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The difference between a great story and a historically accurate one is the documentation which is backed up by facts.

Before the main article;

Mrs. Guidry the widow of Sgt Ray said that she didn’t know about what had happened to her husband Sgt Ray until she read the book D-Day: June 6, 1944: The Climactic Battle of World War II by Stephen E. Ambrose.

I went and pulled down the book and went to page 211 where Ken Russell a Co F man spoke of Sgt Ray.  In the book Russell stated that he saw Sgt Ray get shot in the gut and while dying shot the German who had shot him.  The only problem with that is that Sgt Ray didn’t die until June 13, 1944, not June 6, 1944.  I then went to the Endnotes of the book and it stated that this information came from a Ron Drez interview with Ken Russell. 

This is the problem with just taking the word of someone without doing fact checking.  Ambrose and by extension Drez shouldn’t have put that into the book.  If you can’t prove your work it shouldn’t have been in a non-fiction book.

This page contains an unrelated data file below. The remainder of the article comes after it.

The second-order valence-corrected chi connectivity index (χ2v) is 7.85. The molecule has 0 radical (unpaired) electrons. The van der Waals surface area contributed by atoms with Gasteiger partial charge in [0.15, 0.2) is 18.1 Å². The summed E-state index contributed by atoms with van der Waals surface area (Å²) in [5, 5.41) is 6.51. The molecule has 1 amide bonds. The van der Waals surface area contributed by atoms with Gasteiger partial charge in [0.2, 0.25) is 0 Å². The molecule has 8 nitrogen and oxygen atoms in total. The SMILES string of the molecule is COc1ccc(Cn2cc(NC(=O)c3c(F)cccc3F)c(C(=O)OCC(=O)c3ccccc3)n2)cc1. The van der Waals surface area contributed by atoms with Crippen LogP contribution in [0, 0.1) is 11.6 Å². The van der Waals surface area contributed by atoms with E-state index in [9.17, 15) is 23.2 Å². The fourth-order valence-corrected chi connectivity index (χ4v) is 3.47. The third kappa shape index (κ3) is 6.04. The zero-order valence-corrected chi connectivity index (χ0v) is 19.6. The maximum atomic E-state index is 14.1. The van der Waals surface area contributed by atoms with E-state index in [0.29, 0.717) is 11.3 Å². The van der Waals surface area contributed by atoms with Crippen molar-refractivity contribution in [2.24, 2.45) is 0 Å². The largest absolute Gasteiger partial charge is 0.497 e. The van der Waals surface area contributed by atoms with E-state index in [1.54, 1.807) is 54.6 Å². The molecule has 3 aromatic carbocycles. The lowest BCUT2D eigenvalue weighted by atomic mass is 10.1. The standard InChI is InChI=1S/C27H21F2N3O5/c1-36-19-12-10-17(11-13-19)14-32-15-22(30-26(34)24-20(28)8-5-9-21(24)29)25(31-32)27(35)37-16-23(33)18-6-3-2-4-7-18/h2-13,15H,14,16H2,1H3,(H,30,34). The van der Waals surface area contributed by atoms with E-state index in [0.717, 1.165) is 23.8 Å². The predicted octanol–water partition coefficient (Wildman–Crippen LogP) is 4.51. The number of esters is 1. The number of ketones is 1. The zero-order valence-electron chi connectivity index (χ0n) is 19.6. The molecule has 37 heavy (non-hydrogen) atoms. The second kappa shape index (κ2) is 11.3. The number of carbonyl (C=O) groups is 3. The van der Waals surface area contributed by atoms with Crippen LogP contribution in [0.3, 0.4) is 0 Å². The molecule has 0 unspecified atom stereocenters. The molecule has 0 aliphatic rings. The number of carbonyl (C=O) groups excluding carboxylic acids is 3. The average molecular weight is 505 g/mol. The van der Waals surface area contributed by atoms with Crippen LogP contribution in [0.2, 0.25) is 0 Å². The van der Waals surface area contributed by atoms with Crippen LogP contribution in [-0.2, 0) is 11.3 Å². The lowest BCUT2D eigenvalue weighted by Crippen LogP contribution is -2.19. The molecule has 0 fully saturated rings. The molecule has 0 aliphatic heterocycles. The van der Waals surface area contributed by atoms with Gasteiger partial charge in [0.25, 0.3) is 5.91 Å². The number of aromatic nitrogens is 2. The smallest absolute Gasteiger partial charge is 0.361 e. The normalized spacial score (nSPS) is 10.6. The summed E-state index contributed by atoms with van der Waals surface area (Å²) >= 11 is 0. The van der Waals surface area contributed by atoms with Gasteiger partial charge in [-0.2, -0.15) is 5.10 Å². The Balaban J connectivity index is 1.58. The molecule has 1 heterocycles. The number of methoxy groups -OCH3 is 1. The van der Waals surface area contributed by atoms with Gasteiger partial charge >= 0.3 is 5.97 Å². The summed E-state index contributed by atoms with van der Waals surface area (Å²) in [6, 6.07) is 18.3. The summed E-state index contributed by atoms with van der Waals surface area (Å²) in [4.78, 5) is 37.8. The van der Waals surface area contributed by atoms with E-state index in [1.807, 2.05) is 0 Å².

Now on to the Louis Levy article

1st Lt Louis Levy was an enigma for many years while researching the 507th Prcht Inf and Co D in particular.  Co D was the smallest group of men from a Company I’d interviewed over the years for the 507th Prcht Inf.  The information I had about 1st Lt Levy was from the Marshall Regimental Unit Study Number 5 and Captain Creek from Co E.  Captain Creek for years said the 1st Lt Levy had been killed June 15, 1944 during the battle of la Bonneville.  It was an interesting story but I could never use the information because I couldn’t verify what Captain Creek had said.